Vodka is often associated with a smooth odourless and strong spirit. However, flavoured vodka has also become increasingly popular. With the help of our small artisan producers in the UK, we have developed a fantastic range of vodka drinks. By infusing real hedgerow fruits such as raspberries, lime and rhubarb into premium vodka spirit, we have created our unique range of delicious tasting drinks.Read more about Vodka
Vodka is often associated with a smooth odourless and strong spirit. However, flavoured vodka has also become increasingly popular. With the help of our small artisan producers in the UK, we have developed a fantastic range of vodka drinks. By infusing real hedgerow fruits such as raspberries, lime and rhubarb into premium vodka spirit, we have created our unique range of delicious tasting drinks.
What is vodka?
To put it simply vodka is just a clear distilled alcoholic drink that comprises mainly of water and ethanol. Vodka has quickly become one of the most popular drinks in our culture. However, vodka has been around for longer than we think. The word vodka is originally a Slavic word for water. Many of the Slavic countries have rooted names for vodka that inaugurate vodka as meaning ‘to burn’ which reflects the strong vodka alcohol percentage that it contains.
History of vodka
The possible origins of vodka date back as far as the 8th century. However, the place that it originates from is still for debate as some claim that vodka originated from Russia and some claim it was Polish vodka that was established first. Regardless of the origin, the vodka alcohol content was and still is very similar, Russian vodka as well as Polish vodka both ranged between 40% to 55%. What differed in the production of vodka was the local traditions that became as vast as the traditions involved in making French cognac or Scottish whisky.
The tradition of making vodka continued with time and by the end of 16th century a large-scale production of vodka was established in Poland. This expansion in production enabled vodka to be exported and enjoyed in different countries such as the Netherlands, Denmark, England, Germany, and even the parts of the Black Sea basin. By the end of 18th century when Poland was controlled by the Russian empire the production of vodka was organised on an industrial scale marking vodka as a mass-produced product. By the end of WW2 many Eastern Europeans migrated to America, quickly spreading the popularity of vodka across the world.
How is vodka made?
Vodka is one of the most popular spirits in our modern day, but how exactly is it made? Traditionally, vodka is made from grain such as rye, corn or even wheat. However, some vodkas can also be made from potatoes and sugar beets. When a product is picked such as rye it is then combined with water and heated. When those ingredients are combined, yeast is then added to initiate fermentation, the yeast is added to convert the sugars in the mix to alcohol. After this is achieved the distillation process begins. This process is done by heating the liquid solution into vapor that returns to liquid when cooled. This cooled liquid is then filtered leaving a higher vodka alcohol content. To test if the desired vodka abv is met, a sample is subjected to what is known as a trial of fire. What this means is a sample of the distilled liquid is set on fire, if the liquid catches fire, then it is ready. However, if it does not catch fire the vodka is distilled again until it passes the trial of fire. This distillation process makes the vodka free of flavour. However, in recent times flavoured vodkas have gained popularity. Those flavoured vodkas are achieved by infusing the pure vodka base with different spices, fruits or even extracts to create different flavours. When vodka is distilled it does not need any time for maturation and can be bottled and shipped straight away. Although, despite it being able to be bottled straight away some vodkas are sent to maturation in oak casks and stored underground to create a unique character for the spirit.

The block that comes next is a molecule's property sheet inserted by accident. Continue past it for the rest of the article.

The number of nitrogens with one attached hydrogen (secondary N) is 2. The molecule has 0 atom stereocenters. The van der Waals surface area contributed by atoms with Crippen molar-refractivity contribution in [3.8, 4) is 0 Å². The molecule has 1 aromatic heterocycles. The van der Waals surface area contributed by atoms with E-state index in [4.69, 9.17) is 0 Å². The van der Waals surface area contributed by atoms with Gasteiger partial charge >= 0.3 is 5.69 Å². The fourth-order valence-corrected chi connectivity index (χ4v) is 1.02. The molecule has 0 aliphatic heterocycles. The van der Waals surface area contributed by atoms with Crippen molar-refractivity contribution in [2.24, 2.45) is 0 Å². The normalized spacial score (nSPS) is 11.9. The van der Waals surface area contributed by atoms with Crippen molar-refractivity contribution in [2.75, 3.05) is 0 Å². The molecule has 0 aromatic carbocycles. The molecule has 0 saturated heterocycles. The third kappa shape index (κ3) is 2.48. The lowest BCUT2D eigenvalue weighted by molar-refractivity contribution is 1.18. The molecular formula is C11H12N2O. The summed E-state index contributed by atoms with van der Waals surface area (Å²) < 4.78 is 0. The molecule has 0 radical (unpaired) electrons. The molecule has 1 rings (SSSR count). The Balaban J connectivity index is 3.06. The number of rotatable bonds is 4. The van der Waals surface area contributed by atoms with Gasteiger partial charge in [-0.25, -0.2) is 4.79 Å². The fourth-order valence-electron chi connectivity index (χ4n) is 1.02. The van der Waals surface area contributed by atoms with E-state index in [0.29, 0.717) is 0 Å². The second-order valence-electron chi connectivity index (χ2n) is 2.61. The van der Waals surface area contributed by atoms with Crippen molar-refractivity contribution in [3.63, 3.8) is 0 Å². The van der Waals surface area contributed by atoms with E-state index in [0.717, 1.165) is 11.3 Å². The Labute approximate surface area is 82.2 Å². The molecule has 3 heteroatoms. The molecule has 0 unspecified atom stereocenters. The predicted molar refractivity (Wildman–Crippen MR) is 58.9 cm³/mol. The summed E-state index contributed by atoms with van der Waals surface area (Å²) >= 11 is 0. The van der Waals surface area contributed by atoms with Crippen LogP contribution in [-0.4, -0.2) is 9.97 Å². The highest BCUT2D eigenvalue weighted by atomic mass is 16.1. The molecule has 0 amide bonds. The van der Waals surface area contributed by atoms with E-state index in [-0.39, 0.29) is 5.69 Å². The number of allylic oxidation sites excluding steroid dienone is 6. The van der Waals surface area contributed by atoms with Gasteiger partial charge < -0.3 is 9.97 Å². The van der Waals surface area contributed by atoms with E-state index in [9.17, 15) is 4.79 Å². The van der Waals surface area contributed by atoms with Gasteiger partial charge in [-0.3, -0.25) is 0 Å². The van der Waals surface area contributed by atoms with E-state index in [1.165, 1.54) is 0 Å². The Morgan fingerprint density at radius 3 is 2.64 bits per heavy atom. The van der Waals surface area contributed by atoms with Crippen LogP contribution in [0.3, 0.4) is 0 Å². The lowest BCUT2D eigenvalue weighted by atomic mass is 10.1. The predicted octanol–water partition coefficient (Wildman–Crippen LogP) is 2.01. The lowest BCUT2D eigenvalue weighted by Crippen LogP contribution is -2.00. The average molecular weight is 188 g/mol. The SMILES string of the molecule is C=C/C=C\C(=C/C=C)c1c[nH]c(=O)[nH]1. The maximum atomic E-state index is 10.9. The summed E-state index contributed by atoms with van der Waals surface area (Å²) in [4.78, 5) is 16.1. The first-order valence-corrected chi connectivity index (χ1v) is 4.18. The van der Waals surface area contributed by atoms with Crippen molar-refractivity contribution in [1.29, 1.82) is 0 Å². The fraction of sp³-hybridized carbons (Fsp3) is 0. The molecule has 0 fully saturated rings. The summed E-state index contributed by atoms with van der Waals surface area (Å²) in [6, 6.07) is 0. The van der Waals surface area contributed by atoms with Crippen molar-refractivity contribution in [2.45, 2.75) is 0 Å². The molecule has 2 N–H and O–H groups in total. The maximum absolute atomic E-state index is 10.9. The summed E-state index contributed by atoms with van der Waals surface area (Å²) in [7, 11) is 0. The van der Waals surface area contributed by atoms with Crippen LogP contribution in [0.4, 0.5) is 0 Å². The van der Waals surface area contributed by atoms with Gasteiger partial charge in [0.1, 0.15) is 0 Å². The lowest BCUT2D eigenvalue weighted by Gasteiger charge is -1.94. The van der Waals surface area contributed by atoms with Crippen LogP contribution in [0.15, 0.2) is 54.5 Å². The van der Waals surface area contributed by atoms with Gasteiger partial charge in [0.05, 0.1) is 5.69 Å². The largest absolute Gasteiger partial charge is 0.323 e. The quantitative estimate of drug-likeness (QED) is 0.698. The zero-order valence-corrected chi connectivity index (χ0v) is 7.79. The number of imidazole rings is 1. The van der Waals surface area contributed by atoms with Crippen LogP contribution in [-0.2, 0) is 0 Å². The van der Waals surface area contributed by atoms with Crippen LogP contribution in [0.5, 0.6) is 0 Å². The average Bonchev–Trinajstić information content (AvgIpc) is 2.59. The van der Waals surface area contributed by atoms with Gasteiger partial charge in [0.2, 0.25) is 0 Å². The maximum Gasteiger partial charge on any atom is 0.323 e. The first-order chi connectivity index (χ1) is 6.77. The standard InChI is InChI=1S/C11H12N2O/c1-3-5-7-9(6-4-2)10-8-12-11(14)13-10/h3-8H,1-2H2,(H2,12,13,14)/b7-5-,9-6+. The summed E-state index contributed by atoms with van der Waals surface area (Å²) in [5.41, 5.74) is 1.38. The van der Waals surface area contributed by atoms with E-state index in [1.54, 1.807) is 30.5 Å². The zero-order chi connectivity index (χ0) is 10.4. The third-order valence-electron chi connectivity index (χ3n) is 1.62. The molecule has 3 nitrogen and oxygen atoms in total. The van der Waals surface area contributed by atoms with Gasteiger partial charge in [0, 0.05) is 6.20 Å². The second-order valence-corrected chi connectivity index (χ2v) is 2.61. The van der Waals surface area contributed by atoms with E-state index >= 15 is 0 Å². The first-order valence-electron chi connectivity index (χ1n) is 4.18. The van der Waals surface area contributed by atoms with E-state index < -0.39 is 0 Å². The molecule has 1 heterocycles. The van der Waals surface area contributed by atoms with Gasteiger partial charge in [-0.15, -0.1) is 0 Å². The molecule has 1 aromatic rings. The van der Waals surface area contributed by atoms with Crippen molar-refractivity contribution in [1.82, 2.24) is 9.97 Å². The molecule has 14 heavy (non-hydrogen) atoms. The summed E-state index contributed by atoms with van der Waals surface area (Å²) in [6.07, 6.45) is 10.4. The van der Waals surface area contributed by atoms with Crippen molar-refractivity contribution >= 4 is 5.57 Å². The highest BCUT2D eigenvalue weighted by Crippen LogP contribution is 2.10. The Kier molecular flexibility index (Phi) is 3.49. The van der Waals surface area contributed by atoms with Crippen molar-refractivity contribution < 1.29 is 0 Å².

How to drink vodka?
For a drink that was created in the 8th century you can imagine that there are a few different possibilities on how to drink vodka. Possibly the most popular and traditional way of drinking vodka is simply just drinking it neat. Drinking it this way requires the vodka to be freezer cold to enjoy the vodka to the fullest. Drinking vodka this way also requires an adequate number of appetisers to be served on the table to be shared with everyone involved. This is the traditional way of consuming vodka. However, over the years there has been significant improvements in the way we can consume vodka. Possibly one of the most popular ways to do so is by having vodka cocktails. There are many lovely cocktails that require vodka, such as espresso martini, French martini, Moscow mule or even Bloody Mary. Those are just a handful of examples from the countless cocktail ideas that are possible from using vodka.
If you thought that vodka is only for drinking, you would have been mistaken. Using vodka for cooking is also a possibility of achieving something great. One dish that uses vodka as a staple ingredient is Penne alla vodka. In this dish the pasta sauce is created by using tomato sauce, cream, and vodka, this combination creates the most wonderful flavour to the dish. Another way to use vodka in your kitchen could be implemented in baking as a substitute for water. Using vodka instead of water can make a pie crust flakier and more delicious.
The rich history of vodka has without a doubt integrated this spirit into our everyday culture that we can all enjoy. On the outside vodka seems incredibly simple. However, the years of tradition and improvement to vodkas have created something very special and complex that we can now enjoy in all forms of the spirit.Read less